Panasas Inc.'s ActiveScale Storage Cluster is architected in a manner similar to that of TerraGrid CFS, but it also has some unique characteristics. Like Terrascale, Panasas places agents on all clients accessing its storage, directly supports only Linux servers and allows multiple clients to access back-end storage. But Panasas uses Panasas StorageBlades that hold two 400GB SATA drives each. These drives are virtualized by Panasas DirectorBlades that stripe the data across the StorageBlades. DirectorBlades cluster together to create one "virtual" NFS and CIFS server that can scale I/O at high performance levels.
But problems with the clustered storage systems architecture may surface as more bricks are added to the cluster. It's the responsibility of the CFS to manage each additional module's processor, cache and storage capacity. Failing to keep the cache coherent across the bricks can result in file corruption; however, keeping the cache coherent among all of the bricks generates a lot of chatter and degrades the overall performance of the cluster.
Isilon deals with this issue by designating two or more of its bricks as "owning" bricks for each specific file. Keeping the cache consistent in only a few bricks eliminates much of the chatter among bricks. If the request for a file is received by a brick other than the owning brick, the CFS redirects the request to the owning brick. Once the owning brick receives the request, it directs the CFS to distribute the data writes evenly across all of the storage bricks instead of just the disk drives in the owning bricks.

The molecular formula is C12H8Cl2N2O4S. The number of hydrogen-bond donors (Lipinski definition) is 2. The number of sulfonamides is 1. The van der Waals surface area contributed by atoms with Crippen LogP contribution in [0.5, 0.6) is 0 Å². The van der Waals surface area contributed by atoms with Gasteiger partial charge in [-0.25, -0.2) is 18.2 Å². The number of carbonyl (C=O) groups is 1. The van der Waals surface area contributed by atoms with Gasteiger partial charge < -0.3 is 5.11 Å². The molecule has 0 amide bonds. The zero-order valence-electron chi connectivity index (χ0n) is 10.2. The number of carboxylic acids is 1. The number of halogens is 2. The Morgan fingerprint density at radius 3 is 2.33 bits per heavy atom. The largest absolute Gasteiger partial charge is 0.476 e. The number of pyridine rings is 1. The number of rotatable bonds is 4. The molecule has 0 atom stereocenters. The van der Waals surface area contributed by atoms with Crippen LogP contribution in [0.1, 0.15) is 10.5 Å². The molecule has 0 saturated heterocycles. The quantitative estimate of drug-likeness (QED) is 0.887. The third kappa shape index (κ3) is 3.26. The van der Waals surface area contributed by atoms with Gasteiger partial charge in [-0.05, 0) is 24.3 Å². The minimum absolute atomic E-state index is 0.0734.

Isilon's approach meets most application requirements when just a few servers need to access large files sequentially, but this technique falters as the number of servers that need to access data concurrently on multiple bricks grows. In that scenario, the owning bricks wouldn't be able to expeditiously handle all of the redirects coming from the other bricks and performance would degrade.
To avoid this problem, Terrascale's TerraGrid CFS allows any server in the compute cluster to access any data block directly on any brick at any time. This approach eliminates the need for cache coherency among the bricks or for the CFS to add any meta data to the file because the file is locked while the server is directly accessing the blocks of the file.
But none of these products overcomes the two main problems of CFS platforms. First, although SATA drives are well suited for the sequential data access required by applications with large amounts of digital content (such as audio, video and graphics), when used in environments with large amounts of random reads and writes, SATA drive performance is significantly lower than that of higher performing Fibre Channel (FC) drives. The other problem is that these systems don't let users redeploy storage they already own. If you have installed storage you want to use in a cluster, CFS architectures that reside on NAS gateways or client servers should be considered.